Tom Luce, Assistant Secretary for Planning, Evaluation, and Policy Development, answered questions for Ask the White House, an online, interactive forum where the public can gain information from administration officials. Assistant Secretary Luce covered questions on NAEP results and closing the achievement gap. He also discussed tools available under No Child Left Behind to help spur student achievement. (Oct. 21)
Office of Innovation and Improvement
OII's Office of Non-Public Education, with support from the U.S. Department of Education's Center for Faith-Based and Community Initiatives, has developed a brochure with information on how private schools can become supplemental educational services providers. The free brochure can be ordered from ED Pubs under item number EU 0149H. (Oct. 21)
CharterAmerica, the first weekly worldwide webcast dedicated to charter public schooling, was launched for back-to-school. The October 19 program welcomed charter school leaders who are passionate about arts-based schools. Another program focused on dual-language schools for deaf students (see Innovator, October 13, 2005 for article on Minnesota North Star Academy featured on the program). Sponsors of the program include Volunteers of America of Minnesota, Leadership for Educational Entrepreneurs, and the National Alliance for Public Charter Schools. (Oct. 19)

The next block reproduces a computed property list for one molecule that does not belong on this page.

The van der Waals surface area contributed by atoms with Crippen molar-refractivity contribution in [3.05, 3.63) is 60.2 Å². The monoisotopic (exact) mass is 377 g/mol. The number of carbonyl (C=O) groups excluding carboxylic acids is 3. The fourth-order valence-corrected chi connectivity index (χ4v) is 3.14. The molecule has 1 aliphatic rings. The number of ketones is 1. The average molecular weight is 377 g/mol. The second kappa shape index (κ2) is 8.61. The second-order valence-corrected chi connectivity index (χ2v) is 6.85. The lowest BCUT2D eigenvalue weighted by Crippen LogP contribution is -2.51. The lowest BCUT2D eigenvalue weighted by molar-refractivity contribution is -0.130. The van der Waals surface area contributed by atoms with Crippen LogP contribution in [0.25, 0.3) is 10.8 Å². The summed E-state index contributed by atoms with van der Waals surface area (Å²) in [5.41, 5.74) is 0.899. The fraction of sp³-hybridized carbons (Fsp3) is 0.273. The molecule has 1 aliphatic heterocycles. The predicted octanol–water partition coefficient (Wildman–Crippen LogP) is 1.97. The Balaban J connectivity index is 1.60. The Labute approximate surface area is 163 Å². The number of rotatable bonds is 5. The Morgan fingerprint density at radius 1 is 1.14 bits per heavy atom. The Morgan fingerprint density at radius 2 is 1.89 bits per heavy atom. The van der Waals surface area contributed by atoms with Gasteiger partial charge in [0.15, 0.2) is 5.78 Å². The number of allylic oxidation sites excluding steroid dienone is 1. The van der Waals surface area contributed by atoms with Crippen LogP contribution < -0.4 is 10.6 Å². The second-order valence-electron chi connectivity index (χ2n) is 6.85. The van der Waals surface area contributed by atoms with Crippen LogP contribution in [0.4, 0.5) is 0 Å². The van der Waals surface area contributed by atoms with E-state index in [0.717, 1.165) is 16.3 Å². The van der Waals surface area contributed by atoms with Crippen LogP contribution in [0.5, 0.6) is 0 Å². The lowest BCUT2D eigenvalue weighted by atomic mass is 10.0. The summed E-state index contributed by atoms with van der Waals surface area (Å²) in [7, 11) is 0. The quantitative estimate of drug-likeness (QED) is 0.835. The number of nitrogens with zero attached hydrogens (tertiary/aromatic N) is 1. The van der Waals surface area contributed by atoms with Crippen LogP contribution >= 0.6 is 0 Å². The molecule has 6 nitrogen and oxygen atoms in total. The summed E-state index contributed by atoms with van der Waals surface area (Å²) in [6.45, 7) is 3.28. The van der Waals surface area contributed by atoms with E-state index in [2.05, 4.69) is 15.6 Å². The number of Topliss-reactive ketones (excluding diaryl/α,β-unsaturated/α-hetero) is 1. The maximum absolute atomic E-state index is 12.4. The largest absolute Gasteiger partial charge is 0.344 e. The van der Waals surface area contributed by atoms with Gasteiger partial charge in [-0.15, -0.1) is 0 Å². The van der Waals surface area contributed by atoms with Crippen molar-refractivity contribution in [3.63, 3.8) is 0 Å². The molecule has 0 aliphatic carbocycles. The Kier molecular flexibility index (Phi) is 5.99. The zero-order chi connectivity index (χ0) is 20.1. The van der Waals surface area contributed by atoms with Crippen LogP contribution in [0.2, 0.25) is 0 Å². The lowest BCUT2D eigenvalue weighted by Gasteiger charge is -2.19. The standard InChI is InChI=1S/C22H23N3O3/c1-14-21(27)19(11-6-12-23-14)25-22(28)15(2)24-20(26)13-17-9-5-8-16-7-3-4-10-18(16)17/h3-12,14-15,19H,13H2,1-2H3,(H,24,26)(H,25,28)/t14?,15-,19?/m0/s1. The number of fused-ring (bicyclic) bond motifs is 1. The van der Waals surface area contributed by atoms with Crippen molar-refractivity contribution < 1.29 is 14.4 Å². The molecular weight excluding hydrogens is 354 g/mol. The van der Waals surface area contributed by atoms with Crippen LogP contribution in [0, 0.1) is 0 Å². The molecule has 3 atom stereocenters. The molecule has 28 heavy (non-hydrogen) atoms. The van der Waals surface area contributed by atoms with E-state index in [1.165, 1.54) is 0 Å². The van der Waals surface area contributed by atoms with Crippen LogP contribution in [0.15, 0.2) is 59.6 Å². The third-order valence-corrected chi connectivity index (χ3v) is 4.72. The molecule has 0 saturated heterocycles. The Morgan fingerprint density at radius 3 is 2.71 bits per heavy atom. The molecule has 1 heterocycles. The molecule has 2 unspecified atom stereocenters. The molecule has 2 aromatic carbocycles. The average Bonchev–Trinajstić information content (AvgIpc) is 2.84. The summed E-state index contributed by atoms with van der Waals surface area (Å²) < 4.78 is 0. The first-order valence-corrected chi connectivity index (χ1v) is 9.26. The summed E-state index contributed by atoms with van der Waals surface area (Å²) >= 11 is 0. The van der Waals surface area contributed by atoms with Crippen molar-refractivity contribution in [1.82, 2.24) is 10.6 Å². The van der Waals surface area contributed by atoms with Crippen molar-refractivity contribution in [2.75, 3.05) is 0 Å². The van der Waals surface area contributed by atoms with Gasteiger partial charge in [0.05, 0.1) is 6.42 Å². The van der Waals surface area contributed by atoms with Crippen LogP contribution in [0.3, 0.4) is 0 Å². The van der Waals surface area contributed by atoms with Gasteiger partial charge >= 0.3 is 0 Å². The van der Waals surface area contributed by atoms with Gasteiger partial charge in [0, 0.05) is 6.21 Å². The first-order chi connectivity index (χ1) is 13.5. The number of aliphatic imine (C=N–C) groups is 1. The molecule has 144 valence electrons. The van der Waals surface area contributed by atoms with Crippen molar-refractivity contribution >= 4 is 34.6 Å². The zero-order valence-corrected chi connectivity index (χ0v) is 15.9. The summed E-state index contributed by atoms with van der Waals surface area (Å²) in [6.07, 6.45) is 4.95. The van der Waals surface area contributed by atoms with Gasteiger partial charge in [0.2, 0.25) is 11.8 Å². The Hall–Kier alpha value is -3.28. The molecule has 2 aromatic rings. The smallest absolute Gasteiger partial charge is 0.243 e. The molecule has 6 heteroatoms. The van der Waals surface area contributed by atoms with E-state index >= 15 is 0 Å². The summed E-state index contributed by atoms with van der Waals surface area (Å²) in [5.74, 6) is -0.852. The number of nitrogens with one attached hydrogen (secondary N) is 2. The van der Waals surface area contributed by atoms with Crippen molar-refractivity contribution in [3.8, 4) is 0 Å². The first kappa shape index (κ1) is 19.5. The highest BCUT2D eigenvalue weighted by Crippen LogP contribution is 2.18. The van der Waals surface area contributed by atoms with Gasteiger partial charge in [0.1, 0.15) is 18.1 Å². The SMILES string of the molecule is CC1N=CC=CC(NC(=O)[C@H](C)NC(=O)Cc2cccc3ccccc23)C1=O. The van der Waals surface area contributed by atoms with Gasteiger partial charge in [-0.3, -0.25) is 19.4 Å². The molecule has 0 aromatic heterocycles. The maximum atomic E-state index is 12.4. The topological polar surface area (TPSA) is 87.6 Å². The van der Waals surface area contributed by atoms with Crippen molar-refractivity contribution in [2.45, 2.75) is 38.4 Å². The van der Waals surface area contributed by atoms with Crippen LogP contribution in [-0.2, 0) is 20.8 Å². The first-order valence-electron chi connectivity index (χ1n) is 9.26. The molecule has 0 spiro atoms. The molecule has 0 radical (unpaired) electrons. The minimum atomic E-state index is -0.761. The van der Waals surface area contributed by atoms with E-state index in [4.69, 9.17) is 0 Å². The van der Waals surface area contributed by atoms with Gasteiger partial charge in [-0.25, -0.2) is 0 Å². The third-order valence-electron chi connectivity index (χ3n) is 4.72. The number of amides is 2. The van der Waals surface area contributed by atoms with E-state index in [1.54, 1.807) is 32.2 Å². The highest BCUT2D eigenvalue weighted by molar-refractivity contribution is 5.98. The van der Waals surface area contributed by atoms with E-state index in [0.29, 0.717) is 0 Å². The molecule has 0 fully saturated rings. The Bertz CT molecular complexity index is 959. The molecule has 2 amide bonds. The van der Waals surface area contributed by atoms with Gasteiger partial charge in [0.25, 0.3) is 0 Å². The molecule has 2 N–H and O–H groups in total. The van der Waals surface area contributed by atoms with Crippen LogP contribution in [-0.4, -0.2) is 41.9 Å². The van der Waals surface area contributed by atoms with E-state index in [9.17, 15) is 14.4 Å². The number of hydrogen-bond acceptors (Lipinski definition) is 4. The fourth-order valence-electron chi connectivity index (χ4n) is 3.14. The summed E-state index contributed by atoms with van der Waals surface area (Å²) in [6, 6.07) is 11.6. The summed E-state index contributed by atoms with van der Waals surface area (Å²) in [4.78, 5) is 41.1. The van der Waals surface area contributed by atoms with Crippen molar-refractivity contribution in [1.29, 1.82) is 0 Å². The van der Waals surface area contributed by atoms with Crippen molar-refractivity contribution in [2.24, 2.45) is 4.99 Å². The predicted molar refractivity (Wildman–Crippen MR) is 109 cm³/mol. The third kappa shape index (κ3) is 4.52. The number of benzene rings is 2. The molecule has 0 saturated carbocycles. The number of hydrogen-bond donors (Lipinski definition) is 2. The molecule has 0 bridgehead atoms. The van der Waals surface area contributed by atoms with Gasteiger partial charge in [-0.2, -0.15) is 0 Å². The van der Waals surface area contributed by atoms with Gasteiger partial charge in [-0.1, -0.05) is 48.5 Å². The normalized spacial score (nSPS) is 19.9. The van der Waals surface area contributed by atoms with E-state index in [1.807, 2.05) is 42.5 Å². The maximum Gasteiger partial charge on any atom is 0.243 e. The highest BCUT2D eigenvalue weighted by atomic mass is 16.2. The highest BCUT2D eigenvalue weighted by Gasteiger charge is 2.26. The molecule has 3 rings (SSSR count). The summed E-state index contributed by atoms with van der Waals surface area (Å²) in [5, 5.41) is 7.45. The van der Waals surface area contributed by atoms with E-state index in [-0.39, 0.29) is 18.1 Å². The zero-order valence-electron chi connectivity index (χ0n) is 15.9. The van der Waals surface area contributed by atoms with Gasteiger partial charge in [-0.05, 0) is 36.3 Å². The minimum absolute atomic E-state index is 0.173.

The American Enterprise Institute will sponsor a conference on educational entrepreneurship on November 14 in Washington, DC. The conference will cover why entrepreneurship matters, what risks are associated with it, and how to participate. Speakers will present research and practical guidance for entrepreneurs and policymakers interested in opportunities in the education marketplace. (Oct. 19)
The OII grantee, Project Grad (see Innovator, March 8, 2004), was cited along with First Things First (see feature) in the U.S. Government Accountability Office (GAO) report PDF (5MB), to Congress as a program that shows potential for improving graduation rates. The report on what education can do to help states better define and enhance graduation rates said that Project GRAD-Atlanta officials noted higher test scores and increased college attendance as indicators of the success of the program. (Sept. 2005)